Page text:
Oklahoma ANG TACPs support Air Defender 2023

  • Published
  • By Tech. Sgt. Brigette Waltermire,
  • 137th Special Operations Wing

Members of the 146th Air Support Operations Squadron, Oklahoma National Guard, supported exercise Air Defender 2023, providing joint all-domain command and control to the combined force air component commander June 12-23, 2023, throughout the U.S. European Command area of responsibility.

This was the first time that tactical air control party specialists conducted mission-specific tasks designed to solve combined force air component commander strategic-level operational challenges. The 146th ASOS participated in this initiative with eight tactical air control party specialists and two special warfare mission support personnel.

“We saw there was no other representation or opportunity for other missions sets from our state to be in the exercise, so it was important to us to showcase OKNG Airmen and be part of the largest reinforcement air exercise since the foundation of NATO,” said Master Sgt. Paul Hebb, operations superintendent for the 146th ASOS.

Air Defender is a German Air Force-led effort that is the largest air mobility of NATO forces since the Berlin Airlift, with 10,000 participants and 250 aircraft from 25 allied and partner nations. Planning began five years ago for the exercise and was held in four different European countries.

The Air National Guard TACPs exercised a new mission set and integrated sensing and effect teams in the early phases of large-scale combat operations.

“For our unit, this is the first time we’ve gone out to test this concept on a large scale,” said Staff Sgt. Brock Williams, a 146th Air Support Operations Squadron tactical air control party specialist with the sensing and effect team (SET). “It will directly relate to our career field and our job specifically to prove that we can conduct reconnaissance on strategic level targets to move the phases of the war forward.”

The 146th ASOS was the only unit representing the Oklahoma Air National Guard in the exercise, operating from two different locations in Germany and one in Poland. The SET provides the air component commander with intelligence preparation of the battlefield, which identifies critical gaps in the command’s knowledge of the battlefield environment or threat situation.

“It’s been a good lesson in conducting that mission set in a foreign environment for us,” Williams continued. “We are in a country where we’re not familiar with the local customs, dress and appearance, or even the language. This was a lesson in what it might be like to conduct operations in a location where we are truly out of place.”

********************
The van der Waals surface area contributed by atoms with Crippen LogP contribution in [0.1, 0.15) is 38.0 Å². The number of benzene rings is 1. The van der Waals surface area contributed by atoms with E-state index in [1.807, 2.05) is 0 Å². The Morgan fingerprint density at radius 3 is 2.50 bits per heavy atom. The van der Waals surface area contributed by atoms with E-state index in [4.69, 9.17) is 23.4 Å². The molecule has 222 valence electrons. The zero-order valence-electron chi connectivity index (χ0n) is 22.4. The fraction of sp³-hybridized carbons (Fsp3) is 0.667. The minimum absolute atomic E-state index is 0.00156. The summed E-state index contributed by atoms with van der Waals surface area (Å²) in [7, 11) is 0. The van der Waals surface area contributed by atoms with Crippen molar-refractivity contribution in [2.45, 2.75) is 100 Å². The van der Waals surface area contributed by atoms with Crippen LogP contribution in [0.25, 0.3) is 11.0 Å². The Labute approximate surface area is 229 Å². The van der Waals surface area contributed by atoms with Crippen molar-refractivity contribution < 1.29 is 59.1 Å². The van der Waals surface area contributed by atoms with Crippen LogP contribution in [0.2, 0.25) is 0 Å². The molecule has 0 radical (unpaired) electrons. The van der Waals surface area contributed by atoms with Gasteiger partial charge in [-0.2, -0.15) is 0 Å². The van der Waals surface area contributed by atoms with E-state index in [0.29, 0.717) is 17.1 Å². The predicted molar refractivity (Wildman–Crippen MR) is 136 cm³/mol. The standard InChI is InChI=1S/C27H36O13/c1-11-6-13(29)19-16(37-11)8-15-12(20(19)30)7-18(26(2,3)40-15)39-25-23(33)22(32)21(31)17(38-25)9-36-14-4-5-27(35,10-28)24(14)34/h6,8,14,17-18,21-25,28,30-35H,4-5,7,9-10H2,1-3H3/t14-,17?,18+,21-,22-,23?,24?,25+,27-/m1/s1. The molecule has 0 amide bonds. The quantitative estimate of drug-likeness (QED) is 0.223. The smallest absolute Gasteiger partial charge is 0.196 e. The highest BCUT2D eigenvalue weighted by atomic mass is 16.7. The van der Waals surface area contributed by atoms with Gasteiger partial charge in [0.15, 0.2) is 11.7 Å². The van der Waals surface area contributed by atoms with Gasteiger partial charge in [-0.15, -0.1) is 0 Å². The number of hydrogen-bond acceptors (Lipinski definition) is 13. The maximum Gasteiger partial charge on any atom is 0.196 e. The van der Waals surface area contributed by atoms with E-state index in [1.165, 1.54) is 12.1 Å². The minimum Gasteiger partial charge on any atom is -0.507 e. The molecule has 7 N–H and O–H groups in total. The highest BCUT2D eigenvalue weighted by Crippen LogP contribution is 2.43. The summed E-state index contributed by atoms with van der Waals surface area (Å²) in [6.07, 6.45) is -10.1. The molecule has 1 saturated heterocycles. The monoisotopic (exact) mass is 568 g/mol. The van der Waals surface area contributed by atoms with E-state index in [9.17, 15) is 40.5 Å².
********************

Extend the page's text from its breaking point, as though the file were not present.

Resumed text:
The 146th ASOS also provided close air support during a German-led air interdiction mission with German Tornado combat aircraft, demonstrating that an operation with multinational partners can morph into a CAS mission on dynamic targets.

“We are able to make critical contributions for our multi-national allies at a moment’s notice to defend shared values,” said Hebb. “We were able to mobilize with 24 hours’ notice and provided information on an unexpected but imminent threat to the ground force. This allowed the German air force to test how a ground assisted air interdiction mission could potentially flow into a CAS mission.”

Participation in this exercise continues a legacy of partnership with NATO allies and partner nations for the 146th ASOS. They historically have conducted JTAC training and integration missions due to the multiple air players that are members of NATO, including supporting training in Estonia, Germany, Poland and Oman, and soon to include U.S. Southern Command.

"In this exercise we are providing another capability to the combined force air component commander that they previously did not have in any other conflict,” said Hebb. “We can provide a tactical problem set to the enemy.”

This specific exercise demonstrates TACPs perform a role beyond expertise in close air support missions and is a U.S. Air Force specialty that is inherently joint. For CAS, TACPs advise commanders on how to integrate U.S. airpower, assist in the planning and execution of those mission sets, and exercise procedural control of aircraft as needed.

“The most important thing here is we are demonstrating we are much more than CAS experts,” said Senior Master Sgt. Nicholas Altgilbers, senior enlisted leader for the 146th ASOS. “We provide a much more valuable tool to the combined force air component commander, and that is the ability to extend the command and the control network by being sustainable, low visibility and multi-capable.”